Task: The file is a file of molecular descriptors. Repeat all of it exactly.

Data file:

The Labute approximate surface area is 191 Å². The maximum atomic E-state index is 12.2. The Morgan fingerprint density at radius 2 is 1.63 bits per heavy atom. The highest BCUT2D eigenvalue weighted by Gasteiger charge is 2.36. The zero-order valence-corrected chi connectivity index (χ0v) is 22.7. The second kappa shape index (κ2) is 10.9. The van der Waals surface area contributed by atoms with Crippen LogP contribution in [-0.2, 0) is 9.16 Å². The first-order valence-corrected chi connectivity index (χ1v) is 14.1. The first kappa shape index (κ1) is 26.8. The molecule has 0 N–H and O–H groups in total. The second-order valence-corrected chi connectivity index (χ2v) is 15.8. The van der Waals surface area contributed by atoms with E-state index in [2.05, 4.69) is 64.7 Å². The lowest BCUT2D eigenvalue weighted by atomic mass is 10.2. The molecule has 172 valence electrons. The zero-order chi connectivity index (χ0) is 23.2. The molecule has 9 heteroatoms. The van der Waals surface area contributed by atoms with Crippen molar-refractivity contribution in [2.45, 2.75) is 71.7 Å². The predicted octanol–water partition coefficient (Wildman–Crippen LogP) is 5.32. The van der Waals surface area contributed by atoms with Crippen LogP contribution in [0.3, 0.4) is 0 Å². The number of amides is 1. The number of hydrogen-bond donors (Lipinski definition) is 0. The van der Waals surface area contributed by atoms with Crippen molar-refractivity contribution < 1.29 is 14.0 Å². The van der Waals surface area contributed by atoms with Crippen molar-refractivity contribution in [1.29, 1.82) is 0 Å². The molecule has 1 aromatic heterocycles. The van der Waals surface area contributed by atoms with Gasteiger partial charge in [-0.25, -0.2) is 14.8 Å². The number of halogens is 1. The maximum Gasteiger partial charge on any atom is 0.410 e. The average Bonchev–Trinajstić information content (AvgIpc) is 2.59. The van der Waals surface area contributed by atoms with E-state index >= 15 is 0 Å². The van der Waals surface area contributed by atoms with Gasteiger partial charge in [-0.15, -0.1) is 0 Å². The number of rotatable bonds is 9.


The Labute approximate surface area is 191 Å². The maximum atomic E-state index is 12.2. The Morgan fingerprint density at radius 2 is 1.63 bits per heavy atom. The highest BCUT2D eigenvalue weighted by Gasteiger charge is 2.36. The zero-order valence-corrected chi connectivity index (χ0v) is 22.7. The second kappa shape index (κ2) is 10.9. The van der Waals surface area contributed by atoms with Crippen LogP contribution in [-0.2, 0) is 9.16 Å². The first-order valence-corrected chi connectivity index (χ1v) is 14.1. The first kappa shape index (κ1) is 26.8. The molecule has 0 N–H and O–H groups in total. The second-order valence-corrected chi connectivity index (χ2v) is 15.8. The van der Waals surface area contributed by atoms with E-state index in [2.05, 4.69) is 64.7 Å². The lowest BCUT2D eigenvalue weighted by atomic mass is 10.2. The molecule has 172 valence electrons. The zero-order chi connectivity index (χ0) is 23.2. The molecule has 9 heteroatoms. The van der Waals surface area contributed by atoms with Crippen molar-refractivity contribution in [2.45, 2.75) is 71.7 Å². The predicted octanol–water partition coefficient (Wildman–Crippen LogP) is 5.32. The van der Waals surface area contributed by atoms with Crippen LogP contribution in [0.3, 0.4) is 0 Å². The number of amides is 1. The number of hydrogen-bond donors (Lipinski definition) is 0. The van der Waals surface area contributed by atoms with Crippen molar-refractivity contribution < 1.29 is 14.0 Å². The van der Waals surface area contributed by atoms with Crippen molar-refractivity contribution in [1.29, 1.82) is 0 Å². The molecule has 1 aromatic heterocycles. The van der Waals surface area contributed by atoms with Gasteiger partial charge in [-0.25, -0.2) is 14.8 Å². The number of halogens is 1. The maximum Gasteiger partial charge on any atom is 0.410 e. The average Bonchev–Trinajstić information content (AvgIpc) is 2.59. The van der Waals surface area contributed by atoms with E-state index >= 15 is 0 Å². The van der Waals surface area contributed by atoms with Gasteiger partial charge in [-0.15, -0.1) is 0 Å². The number of rotatable bonds is 9.